Tony Romo officially signed with the Dallas Cowboys as an undrafted free agent on May 1, 2003.
He spent the entire season as the third string quarterback and was one of four rookie free agents to make the full-time roster following training camp. The only action he saw was in preseason where he completed 9 of 17 passes for 134 yards, one touchdown, and one interception.
In 2004, Romo was in a training camp battle with Drew Henson for the backup quarterback position. He completed 24 of 39 passes in preseason for 250 yards. He also threw for one touchdown and two interceptions. Early in the 2004 season, Romo took over the holder duties for PATs and field goals. It was really the only game action that he saw his second year in the NFL.
In 2005, Tony Romo beat out Drew Henson for the backup quarterback spot. He completed 23 of 37 passes for 273 yards and one touchdown in the preseason. He played all 16 games as the holder for PATs and field goals.
Tony Romo started the 2006 season as the backup to Drew Bledsoe. He finally saw his first regular-season action against the Houston Texanson October 15. His first pass in the NFL was a 33 yard completion to wide receiver Sam Hurd. His only other pass against the Texans was a 2-yard touchdown pass — his first in the NFL — to WR Terrell Owens.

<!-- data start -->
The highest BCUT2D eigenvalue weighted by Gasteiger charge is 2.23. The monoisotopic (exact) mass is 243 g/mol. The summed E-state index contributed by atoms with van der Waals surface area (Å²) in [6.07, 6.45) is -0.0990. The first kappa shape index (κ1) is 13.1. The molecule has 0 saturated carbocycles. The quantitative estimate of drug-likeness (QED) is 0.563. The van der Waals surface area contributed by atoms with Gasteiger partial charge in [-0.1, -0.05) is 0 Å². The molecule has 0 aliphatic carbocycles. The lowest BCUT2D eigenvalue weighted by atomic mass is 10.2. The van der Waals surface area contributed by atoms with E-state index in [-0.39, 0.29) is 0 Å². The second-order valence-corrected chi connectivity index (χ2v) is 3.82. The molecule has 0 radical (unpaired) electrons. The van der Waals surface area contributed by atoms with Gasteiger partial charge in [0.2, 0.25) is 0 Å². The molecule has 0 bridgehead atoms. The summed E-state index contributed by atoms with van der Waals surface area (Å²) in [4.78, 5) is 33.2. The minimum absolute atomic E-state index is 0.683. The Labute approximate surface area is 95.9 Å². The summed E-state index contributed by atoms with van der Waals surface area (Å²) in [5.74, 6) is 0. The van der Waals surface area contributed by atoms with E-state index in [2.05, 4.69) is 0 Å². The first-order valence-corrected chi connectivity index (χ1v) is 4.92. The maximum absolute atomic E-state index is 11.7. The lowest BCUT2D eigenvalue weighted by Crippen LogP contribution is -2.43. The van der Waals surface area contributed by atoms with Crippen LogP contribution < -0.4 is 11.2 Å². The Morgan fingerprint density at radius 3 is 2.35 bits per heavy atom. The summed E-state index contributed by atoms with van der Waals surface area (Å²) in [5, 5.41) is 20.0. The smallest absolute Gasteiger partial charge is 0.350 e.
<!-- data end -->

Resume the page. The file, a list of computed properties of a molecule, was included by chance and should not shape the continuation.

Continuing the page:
One week after his first NFL action, he took over for Drew Bledsoe in the second half against the New York Giants. In two quarters against the Giants, Tony Romo completed 14 of 25 passes for 227 yards, two touchdowns, and three interceptions. A few days later, head coach Bill Parcells announced that Tony Romo would be the starting QB for the Dallas Cowboys the remainder of the season.